With regards to hate speech, let’s say that things would be much better if there was less hateful speech. Seems highly probable to me, especially if you look at the more egregious forms of hateful speech. How best to regulate it? Well my sense is that you let those who wish to utter hateful things do so, and let everyone hear them. Because that’s the best way to ensure that what they’re saying will be understood and rejected. Now in order to posit that, you have to assume that the population composed of sovereign individuals is wiser than it is foolish. And that’s a hope. You might think about it as an axiom of faith, but I do believe it to be the case. I think that if you put the evidence in front of people, by and large, they will do the right thing.
The problem with regulating hate speech is very simple: who defines hate? And the answer to that is, over any reasonable period of time, exactly the people you would least want to have define hate. And so the consequences of regulation become incalculably worse as a problem than the problem they were designed to deal with. To think otherwise is to think in a sort of utopian manner… We’re going to have hate speech, or we’re going to have the consequences of the arbitrary regulation of hate speech. I know what the consequences are of the arbitrary regulation of hate speech, and it’s that things get a lot worse – because hate is very difficult to define…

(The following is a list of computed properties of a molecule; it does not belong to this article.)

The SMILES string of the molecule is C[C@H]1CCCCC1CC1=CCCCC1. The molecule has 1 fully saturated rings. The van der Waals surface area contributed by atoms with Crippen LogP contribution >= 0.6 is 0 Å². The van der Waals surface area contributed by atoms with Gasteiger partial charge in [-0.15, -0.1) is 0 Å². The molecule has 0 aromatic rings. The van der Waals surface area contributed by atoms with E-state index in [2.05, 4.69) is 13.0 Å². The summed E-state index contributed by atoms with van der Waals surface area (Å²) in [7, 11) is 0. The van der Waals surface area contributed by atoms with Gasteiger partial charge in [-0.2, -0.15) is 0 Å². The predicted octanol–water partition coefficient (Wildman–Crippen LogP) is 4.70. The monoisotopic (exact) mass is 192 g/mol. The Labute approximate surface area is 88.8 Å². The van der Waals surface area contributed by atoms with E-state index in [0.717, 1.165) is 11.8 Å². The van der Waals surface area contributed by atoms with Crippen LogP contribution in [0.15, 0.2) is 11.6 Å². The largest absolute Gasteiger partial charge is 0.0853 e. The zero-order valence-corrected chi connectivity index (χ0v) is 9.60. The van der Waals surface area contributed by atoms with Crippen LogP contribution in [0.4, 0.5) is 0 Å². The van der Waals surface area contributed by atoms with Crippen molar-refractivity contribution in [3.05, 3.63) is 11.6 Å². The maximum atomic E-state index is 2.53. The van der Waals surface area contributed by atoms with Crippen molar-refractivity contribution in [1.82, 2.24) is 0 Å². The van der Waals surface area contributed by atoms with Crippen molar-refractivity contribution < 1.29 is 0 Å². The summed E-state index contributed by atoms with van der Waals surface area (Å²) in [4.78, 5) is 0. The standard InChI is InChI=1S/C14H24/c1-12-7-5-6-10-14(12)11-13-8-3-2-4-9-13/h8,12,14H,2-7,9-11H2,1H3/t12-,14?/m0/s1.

Let’s think about offensiveness as part of hate. The first thing we might say is that you really need to think when you have a difficult problem. A difficult problem is one where there’s something at stake – it might be your life, it might be your well-being. There’s going to be a diversity of opinions about that particular conundrum, if it actually happens to be difficult. If you discuss option A, that’s going to annoy all the people who want option B; and if you discuss option B, that’s going to annoy all the people who want option A, and maybe there’s ten options. And so if you’re going to discuss anything of any real significance whatsoever, you’re going to make people hot under the collar, and you’re going to risk offending them. So what, do we just stop talking about difficult things? The answer to that is yes, and that’s what’s happening…
Who defines hate is an insoluble problem. Don’t regulate it, because you can’t define it. We have the free marketplace of ideas, so to speak, where the collective can render a judgement on the acceptability of an idea on an ongoing basis. That isn’t a great solution, because we don’t have great solutions. We have partial, fragmentary solutions that make us somewhat less abjectly miserable than we might be. That’s what we have. And if we try to eradicate that kind of risk completely, all we do is magnify a different kind of risk.